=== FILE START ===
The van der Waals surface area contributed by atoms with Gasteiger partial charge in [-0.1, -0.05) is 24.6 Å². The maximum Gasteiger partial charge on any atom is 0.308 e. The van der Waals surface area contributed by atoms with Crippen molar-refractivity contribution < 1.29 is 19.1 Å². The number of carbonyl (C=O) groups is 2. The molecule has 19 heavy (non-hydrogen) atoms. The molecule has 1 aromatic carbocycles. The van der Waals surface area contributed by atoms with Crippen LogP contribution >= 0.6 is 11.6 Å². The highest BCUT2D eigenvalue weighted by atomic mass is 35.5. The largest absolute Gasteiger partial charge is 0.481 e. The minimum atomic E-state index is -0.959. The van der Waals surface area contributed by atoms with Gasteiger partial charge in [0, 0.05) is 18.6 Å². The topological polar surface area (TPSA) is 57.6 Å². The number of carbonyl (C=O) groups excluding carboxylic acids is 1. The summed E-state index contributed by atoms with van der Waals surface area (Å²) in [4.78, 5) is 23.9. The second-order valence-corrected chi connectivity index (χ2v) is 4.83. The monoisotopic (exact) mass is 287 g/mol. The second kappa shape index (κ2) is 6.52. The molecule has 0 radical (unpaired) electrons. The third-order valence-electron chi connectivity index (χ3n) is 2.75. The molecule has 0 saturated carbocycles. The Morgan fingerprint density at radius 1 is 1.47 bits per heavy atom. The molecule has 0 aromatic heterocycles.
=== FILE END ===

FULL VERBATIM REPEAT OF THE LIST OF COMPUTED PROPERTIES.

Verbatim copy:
The van der Waals surface area contributed by atoms with Gasteiger partial charge in [-0.1, -0.05) is 24.6 Å². The maximum Gasteiger partial charge on any atom is 0.308 e. The van der Waals surface area contributed by atoms with Crippen molar-refractivity contribution < 1.29 is 19.1 Å². The number of carbonyl (C=O) groups is 2. The molecule has 19 heavy (non-hydrogen) atoms. The molecule has 1 aromatic carbocycles. The van der Waals surface area contributed by atoms with Crippen LogP contribution >= 0.6 is 11.6 Å². The highest BCUT2D eigenvalue weighted by atomic mass is 35.5. The largest absolute Gasteiger partial charge is 0.481 e. The minimum atomic E-state index is -0.959. The van der Waals surface area contributed by atoms with Gasteiger partial charge in [0, 0.05) is 18.6 Å². The topological polar surface area (TPSA) is 57.6 Å². The number of carbonyl (C=O) groups excluding carboxylic acids is 1. The summed E-state index contributed by atoms with van der Waals surface area (Å²) in [4.78, 5) is 23.9. The second-order valence-corrected chi connectivity index (χ2v) is 4.83. The monoisotopic (exact) mass is 287 g/mol. The second kappa shape index (κ2) is 6.52. The molecule has 0 radical (unpaired) electrons. The third-order valence-electron chi connectivity index (χ3n) is 2.75. The molecule has 0 saturated carbocycles. The Morgan fingerprint density at radius 1 is 1.47 bits per heavy atom. The molecule has 0 aromatic heterocycles.